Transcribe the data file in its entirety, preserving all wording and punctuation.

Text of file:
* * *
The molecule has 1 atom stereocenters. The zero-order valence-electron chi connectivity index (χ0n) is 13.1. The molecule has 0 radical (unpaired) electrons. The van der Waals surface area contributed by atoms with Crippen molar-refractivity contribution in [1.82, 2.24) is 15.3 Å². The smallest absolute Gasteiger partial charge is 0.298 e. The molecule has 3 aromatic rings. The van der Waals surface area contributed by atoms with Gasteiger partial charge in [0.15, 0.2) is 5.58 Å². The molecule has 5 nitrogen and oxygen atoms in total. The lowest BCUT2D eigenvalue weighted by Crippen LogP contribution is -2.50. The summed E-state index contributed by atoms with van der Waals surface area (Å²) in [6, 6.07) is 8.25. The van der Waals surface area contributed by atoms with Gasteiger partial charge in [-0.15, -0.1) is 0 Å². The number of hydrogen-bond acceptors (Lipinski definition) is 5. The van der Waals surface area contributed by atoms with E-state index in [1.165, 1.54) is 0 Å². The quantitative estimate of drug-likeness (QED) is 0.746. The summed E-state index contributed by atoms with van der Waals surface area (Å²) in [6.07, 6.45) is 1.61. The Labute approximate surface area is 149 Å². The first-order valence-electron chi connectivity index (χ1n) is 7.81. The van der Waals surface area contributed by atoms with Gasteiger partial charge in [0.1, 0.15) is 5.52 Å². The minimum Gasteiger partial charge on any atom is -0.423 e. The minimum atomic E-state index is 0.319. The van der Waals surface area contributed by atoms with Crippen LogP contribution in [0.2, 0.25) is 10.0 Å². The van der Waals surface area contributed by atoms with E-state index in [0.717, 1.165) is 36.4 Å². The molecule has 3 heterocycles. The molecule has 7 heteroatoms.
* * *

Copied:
The molecule has 1 atom stereocenters. The zero-order valence-electron chi connectivity index (χ0n) is 13.1. The molecule has 0 radical (unpaired) electrons. The van der Waals surface area contributed by atoms with Crippen molar-refractivity contribution in [1.82, 2.24) is 15.3 Å². The smallest absolute Gasteiger partial charge is 0.298 e. The molecule has 3 aromatic rings. The van der Waals surface area contributed by atoms with Gasteiger partial charge in [0.15, 0.2) is 5.58 Å². The molecule has 5 nitrogen and oxygen atoms in total. The lowest BCUT2D eigenvalue weighted by Crippen LogP contribution is -2.50. The summed E-state index contributed by atoms with van der Waals surface area (Å²) in [6, 6.07) is 8.25. The van der Waals surface area contributed by atoms with Gasteiger partial charge in [-0.15, -0.1) is 0 Å². The number of hydrogen-bond acceptors (Lipinski definition) is 5. The van der Waals surface area contributed by atoms with E-state index in [1.165, 1.54) is 0 Å². The quantitative estimate of drug-likeness (QED) is 0.746. The summed E-state index contributed by atoms with van der Waals surface area (Å²) in [6.07, 6.45) is 1.61. The Labute approximate surface area is 149 Å². The first-order valence-electron chi connectivity index (χ1n) is 7.81. The van der Waals surface area contributed by atoms with Gasteiger partial charge in [0.1, 0.15) is 5.52 Å². The minimum Gasteiger partial charge on any atom is -0.423 e. The minimum atomic E-state index is 0.319. The van der Waals surface area contributed by atoms with Crippen LogP contribution in [0.2, 0.25) is 10.0 Å². The van der Waals surface area contributed by atoms with E-state index in [0.717, 1.165) is 36.4 Å². The molecule has 3 heterocycles. The molecule has 7 heteroatoms.